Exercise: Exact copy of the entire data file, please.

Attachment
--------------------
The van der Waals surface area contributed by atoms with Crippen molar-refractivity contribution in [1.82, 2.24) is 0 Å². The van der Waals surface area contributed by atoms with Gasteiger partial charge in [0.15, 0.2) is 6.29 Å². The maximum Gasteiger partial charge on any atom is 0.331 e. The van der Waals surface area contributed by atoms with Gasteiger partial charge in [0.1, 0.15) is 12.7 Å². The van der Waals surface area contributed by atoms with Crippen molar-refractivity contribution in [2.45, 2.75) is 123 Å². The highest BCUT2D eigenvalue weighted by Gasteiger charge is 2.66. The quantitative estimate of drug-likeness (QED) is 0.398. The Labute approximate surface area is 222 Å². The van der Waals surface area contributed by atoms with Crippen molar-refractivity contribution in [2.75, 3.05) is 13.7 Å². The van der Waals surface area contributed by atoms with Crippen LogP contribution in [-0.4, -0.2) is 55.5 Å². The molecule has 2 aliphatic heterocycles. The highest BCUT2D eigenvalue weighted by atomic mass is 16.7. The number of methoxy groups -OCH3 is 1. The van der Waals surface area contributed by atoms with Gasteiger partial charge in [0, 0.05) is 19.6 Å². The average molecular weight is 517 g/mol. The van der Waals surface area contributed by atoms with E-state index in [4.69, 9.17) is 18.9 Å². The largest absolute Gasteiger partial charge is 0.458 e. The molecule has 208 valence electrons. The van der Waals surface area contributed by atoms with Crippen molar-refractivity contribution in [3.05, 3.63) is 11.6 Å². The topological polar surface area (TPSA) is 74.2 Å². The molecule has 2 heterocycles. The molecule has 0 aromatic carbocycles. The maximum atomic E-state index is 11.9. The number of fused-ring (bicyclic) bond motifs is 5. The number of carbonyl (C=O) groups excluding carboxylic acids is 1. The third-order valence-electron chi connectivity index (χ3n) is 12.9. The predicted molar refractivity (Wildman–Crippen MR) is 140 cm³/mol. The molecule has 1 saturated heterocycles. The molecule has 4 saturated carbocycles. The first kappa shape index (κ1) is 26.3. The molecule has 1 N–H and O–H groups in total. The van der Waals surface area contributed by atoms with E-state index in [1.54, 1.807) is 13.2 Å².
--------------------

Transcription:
The van der Waals surface area contributed by atoms with Crippen molar-refractivity contribution in [1.82, 2.24) is 0 Å². The van der Waals surface area contributed by atoms with Gasteiger partial charge in [0.15, 0.2) is 6.29 Å². The maximum Gasteiger partial charge on any atom is 0.331 e. The van der Waals surface area contributed by atoms with Gasteiger partial charge in [0.1, 0.15) is 12.7 Å². The van der Waals surface area contributed by atoms with Crippen molar-refractivity contribution in [2.45, 2.75) is 123 Å². The highest BCUT2D eigenvalue weighted by Gasteiger charge is 2.66. The quantitative estimate of drug-likeness (QED) is 0.398. The Labute approximate surface area is 222 Å². The van der Waals surface area contributed by atoms with Crippen molar-refractivity contribution in [2.75, 3.05) is 13.7 Å². The van der Waals surface area contributed by atoms with Crippen LogP contribution in [-0.4, -0.2) is 55.5 Å². The molecule has 2 aliphatic heterocycles. The highest BCUT2D eigenvalue weighted by atomic mass is 16.7. The number of methoxy groups -OCH3 is 1. The van der Waals surface area contributed by atoms with Gasteiger partial charge in [0, 0.05) is 19.6 Å². The average molecular weight is 517 g/mol. The van der Waals surface area contributed by atoms with E-state index in [4.69, 9.17) is 18.9 Å². The largest absolute Gasteiger partial charge is 0.458 e. The molecule has 208 valence electrons. The van der Waals surface area contributed by atoms with Crippen molar-refractivity contribution in [3.05, 3.63) is 11.6 Å². The topological polar surface area (TPSA) is 74.2 Å². The molecule has 2 heterocycles. The molecule has 0 aromatic carbocycles. The maximum atomic E-state index is 11.9. The number of fused-ring (bicyclic) bond motifs is 5. The number of carbonyl (C=O) groups excluding carboxylic acids is 1. The third-order valence-electron chi connectivity index (χ3n) is 12.9. The predicted molar refractivity (Wildman–Crippen MR) is 140 cm³/mol. The molecule has 1 saturated heterocycles. The molecule has 4 saturated carbocycles. The first kappa shape index (κ1) is 26.3. The molecule has 1 N–H and O–H groups in total. The van der Waals surface area contributed by atoms with E-state index in [1.54, 1.807) is 13.2 Å².